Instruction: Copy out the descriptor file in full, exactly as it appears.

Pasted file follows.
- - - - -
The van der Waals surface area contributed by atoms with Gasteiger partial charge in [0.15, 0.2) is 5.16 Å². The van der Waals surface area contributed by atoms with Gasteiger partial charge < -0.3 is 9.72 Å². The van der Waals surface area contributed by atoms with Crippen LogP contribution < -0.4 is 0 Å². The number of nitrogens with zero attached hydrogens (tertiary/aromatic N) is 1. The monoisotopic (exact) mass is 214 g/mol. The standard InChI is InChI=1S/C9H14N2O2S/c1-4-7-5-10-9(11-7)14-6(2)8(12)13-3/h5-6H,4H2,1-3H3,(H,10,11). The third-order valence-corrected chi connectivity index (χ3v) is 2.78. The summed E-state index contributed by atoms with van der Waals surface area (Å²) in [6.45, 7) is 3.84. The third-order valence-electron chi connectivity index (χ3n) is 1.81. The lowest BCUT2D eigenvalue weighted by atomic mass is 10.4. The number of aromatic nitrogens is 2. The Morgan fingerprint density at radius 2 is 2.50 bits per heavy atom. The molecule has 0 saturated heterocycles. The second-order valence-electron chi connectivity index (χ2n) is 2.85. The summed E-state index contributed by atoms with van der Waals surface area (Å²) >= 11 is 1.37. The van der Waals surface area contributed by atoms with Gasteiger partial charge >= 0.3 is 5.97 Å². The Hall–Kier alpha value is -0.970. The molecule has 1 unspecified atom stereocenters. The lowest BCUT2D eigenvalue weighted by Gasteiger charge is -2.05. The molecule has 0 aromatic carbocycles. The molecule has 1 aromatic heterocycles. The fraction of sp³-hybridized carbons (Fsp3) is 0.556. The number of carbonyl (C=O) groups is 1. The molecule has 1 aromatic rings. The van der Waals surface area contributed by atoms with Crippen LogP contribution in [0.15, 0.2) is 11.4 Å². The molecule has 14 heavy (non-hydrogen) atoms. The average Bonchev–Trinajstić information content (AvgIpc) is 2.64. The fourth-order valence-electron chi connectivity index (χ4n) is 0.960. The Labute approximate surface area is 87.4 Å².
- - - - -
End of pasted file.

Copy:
The van der Waals surface area contributed by atoms with Gasteiger partial charge in [0.15, 0.2) is 5.16 Å². The van der Waals surface area contributed by atoms with Gasteiger partial charge < -0.3 is 9.72 Å². The van der Waals surface area contributed by atoms with Crippen LogP contribution < -0.4 is 0 Å². The number of nitrogens with zero attached hydrogens (tertiary/aromatic N) is 1. The monoisotopic (exact) mass is 214 g/mol. The standard InChI is InChI=1S/C9H14N2O2S/c1-4-7-5-10-9(11-7)14-6(2)8(12)13-3/h5-6H,4H2,1-3H3,(H,10,11). The third-order valence-corrected chi connectivity index (χ3v) is 2.78. The summed E-state index contributed by atoms with van der Waals surface area (Å²) in [6.45, 7) is 3.84. The third-order valence-electron chi connectivity index (χ3n) is 1.81. The lowest BCUT2D eigenvalue weighted by atomic mass is 10.4. The number of aromatic nitrogens is 2. The Morgan fingerprint density at radius 2 is 2.50 bits per heavy atom. The molecule has 0 saturated heterocycles. The second-order valence-electron chi connectivity index (χ2n) is 2.85. The summed E-state index contributed by atoms with van der Waals surface area (Å²) >= 11 is 1.37. The van der Waals surface area contributed by atoms with Gasteiger partial charge >= 0.3 is 5.97 Å². The Hall–Kier alpha value is -0.970. The molecule has 1 unspecified atom stereocenters. The lowest BCUT2D eigenvalue weighted by Gasteiger charge is -2.05. The molecule has 0 aromatic carbocycles. The molecule has 1 aromatic heterocycles. The fraction of sp³-hybridized carbons (Fsp3) is 0.556. The number of carbonyl (C=O) groups is 1. The molecule has 1 aromatic rings. The van der Waals surface area contributed by atoms with Crippen LogP contribution in [0.15, 0.2) is 11.4 Å². The molecule has 14 heavy (non-hydrogen) atoms. The average Bonchev–Trinajstić information content (AvgIpc) is 2.64. The fourth-order valence-electron chi connectivity index (χ4n) is 0.960. The Labute approximate surface area is 87.4 Å².